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  5. "낚시하는 남자가 누구인지 압니까?"

"낚시하는 남자가 누구인지 압니까?"

Translation:Do you know who the fishing man is?

October 17, 2017



Do you know the man who is fishing? 낚시하는 남자 - the man who is fishing/the man who fishes. The fishing man makes no sense.


Sounds pretty weird to me too.


It makes sense to me


Whilst it may not be the most natural way to say it, it definitely does make sense.


What does 인지 mean?


I would rather leave it to the experts to explain this but from what I have gathered so far:


인 comes from 인다 meaning am/is/are - present tense of 이다, in neutral style.


(i) -지: a noun modifier particle, similar to -것 / -거. They are added to the conjugated verb base/stem of a clause to transform the clause into a noun form. #nominalisation.

This process would enable this clause to be linked to another clause.

An example in English would be:

"When the going gets tough, the tough get going",

where go (verb) and tough (adjective) are made into nouns, the going, the tough) to act as subjects.


-지 is used instead -것/-거 to nominalize clauses which are in the form of questions, enquiries i.e. clauses with who? what? which? where? when? whether/if? etc.


"Do you know the man fishing?" sounds more natural than the translation given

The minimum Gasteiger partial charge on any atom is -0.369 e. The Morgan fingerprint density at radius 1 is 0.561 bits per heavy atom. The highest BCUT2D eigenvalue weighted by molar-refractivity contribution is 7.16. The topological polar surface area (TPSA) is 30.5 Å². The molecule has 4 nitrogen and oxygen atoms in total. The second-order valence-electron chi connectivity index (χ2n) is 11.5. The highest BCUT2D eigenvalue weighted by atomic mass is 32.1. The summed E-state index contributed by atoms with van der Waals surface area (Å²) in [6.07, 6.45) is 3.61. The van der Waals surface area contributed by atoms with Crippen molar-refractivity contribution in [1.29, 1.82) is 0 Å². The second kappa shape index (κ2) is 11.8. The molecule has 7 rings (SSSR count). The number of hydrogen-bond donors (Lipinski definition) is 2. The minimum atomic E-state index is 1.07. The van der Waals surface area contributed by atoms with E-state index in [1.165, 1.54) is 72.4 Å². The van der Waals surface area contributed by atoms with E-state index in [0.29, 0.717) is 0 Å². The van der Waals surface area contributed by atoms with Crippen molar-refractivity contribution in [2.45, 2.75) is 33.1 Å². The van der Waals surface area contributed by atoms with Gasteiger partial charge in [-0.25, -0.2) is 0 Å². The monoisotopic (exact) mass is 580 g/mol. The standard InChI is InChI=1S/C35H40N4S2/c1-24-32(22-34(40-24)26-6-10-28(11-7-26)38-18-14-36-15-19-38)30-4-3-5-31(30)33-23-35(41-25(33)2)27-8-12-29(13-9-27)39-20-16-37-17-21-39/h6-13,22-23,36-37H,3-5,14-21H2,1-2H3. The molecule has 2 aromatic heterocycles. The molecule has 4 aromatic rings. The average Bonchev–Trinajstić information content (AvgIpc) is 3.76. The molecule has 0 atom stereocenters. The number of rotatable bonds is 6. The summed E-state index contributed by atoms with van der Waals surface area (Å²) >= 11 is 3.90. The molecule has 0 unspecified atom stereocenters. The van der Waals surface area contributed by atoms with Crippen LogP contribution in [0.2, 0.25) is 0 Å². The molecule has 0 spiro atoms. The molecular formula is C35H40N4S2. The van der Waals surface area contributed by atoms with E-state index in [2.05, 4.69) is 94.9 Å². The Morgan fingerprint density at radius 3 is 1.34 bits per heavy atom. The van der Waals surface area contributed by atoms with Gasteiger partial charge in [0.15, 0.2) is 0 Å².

Can someone explain why it is "인" that is used instead of "는" as in 누구는지?


Use of -(으)ㄴ/는지, basically :

a. Action verbs, stem + 는지

b. Descriptive verbs, stem + (으)ㄴ지

b1. Vowel ending DV stem + ㄴ지

b2. Consonant ending DV stem + 은지

● The verb -이다, to be belongs to the category b1. -> 이 + ㄴ지 = 인지


why is 인지 added to 누구? what does it signify?


(1) Main clause: [Subordinate clause]-지 압니까? = Do you know [...] ?

(2) Subordinate clause: 낚시하는 남자가 누구 인(다) = who the fishing man is

(3) On putting the 2 clauses together to form a sentence, the 다 in the subordinate clause drops off,

[낚시하는 남자가 누구 인]-지 압니까? = Do you know who the fishing man is?

In short, 인지 --> 인 = is (which belongs to the Subordinate clause; while 지 is the link particle joining the 2 clauses.


Fishing before man qualifies it. He's the sort of man who goes fishing, probably what we'd loosely call a fisherman. Fishing after man modifies it. He's a man who's doing something to do with fishing. Surely this should be, "Do you know who the man fishing is?" Fisherman seems to be 어부, fishing man 낚시꾼 at least in the dictionaries.


Do you know the fishing man


The fishing man, the fishing man


Oh, do you know the fishing man


Not quite.

"Do you know the fishing man" would just be 낚시하는 남자를 압니까? (i.e. are you aware of the fishing man?)

"Do you know WHO the fishing man is?" 낚시하는 남자가 누구인지 압니까?


Yes that's prince Noctis


Make sense to me too.

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